Stepmothering and Identity: A Synthetic Narrative-Discursive Analysis

Roper, Sandra Lyn (2017). Stepmothering and Identity: A Synthetic Narrative-Discursive Analysis. PhD thesis The Open University.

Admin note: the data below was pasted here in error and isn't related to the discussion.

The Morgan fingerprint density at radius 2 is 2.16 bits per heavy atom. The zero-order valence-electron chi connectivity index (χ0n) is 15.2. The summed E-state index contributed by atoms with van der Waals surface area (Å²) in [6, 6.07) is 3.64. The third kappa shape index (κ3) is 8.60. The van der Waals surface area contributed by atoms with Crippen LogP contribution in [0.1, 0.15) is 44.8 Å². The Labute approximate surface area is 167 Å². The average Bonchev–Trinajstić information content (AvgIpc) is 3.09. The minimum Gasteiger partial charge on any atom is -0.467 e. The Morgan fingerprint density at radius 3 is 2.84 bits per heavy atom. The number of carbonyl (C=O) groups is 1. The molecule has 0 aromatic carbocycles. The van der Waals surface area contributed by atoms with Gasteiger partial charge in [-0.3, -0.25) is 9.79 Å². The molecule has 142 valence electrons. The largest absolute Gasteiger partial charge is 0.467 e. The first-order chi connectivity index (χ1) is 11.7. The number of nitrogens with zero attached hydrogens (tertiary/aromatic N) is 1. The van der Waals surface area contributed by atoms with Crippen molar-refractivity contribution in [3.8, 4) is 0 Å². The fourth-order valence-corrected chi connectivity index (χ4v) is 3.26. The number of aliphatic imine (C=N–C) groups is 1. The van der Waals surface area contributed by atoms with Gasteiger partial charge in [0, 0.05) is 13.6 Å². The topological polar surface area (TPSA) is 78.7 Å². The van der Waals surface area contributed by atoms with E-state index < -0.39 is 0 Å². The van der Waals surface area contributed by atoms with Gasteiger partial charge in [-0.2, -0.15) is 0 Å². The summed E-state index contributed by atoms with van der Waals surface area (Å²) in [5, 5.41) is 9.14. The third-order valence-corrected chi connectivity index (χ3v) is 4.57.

In Britain in the twenty-first century stepfamilies are numerically common but difficult to define since they may cross household boundaries. This has meant that stepmother families, who are often non-residential, are rarely included in research and there is a very limited literature which considers the perspectives of stepmothers themselves. However, there have been research findings suggesting greater stress for stepmothers than stepfathers. In a neoliberal climate there are increasing demands on parents, including fathers who do not live with the biological mother of their children, and this may contribute to particular stresses for stepmother families. This research used a synthetic narrative-discursive methodological approach, underpinned by feminist theory, to explore the identity work undertaken by stepmothers. In order to maximise the diversity of participants, data were drawn from a web forum for stepmothers and interviews with stepmothers of adult stepchildren. The analysis considers the discursive resources drawn upon as stepmothers negotiate potentially troubled identities. The empirical work is presented in three chapters: the first considers stepmothers talk about their (male) partners in which the men were often constructed as hapless, helpless or hopeless. The second looks at talk of home both as a physical and a relational space. In this stepmothers frequently demonstrated their own feelings of both invasion and exclusion, often not feeling ‘at home’. The third explores stepmothers’ talk in which the biological mothers of their stepchildren are often constructed as mad, bad and sometimes dangerous. The concluding chapter summarises the particular troubles with which stepmothers must contend highlighting the discursive resources that are drawn on and the constraints that these impose. Theoretical, methodological and empirical contributions are discussed including suggestions for policy. There are also discussions of future possibilities for extensions to this research exploring the experiences of the growing number of families with adult stepchildren.

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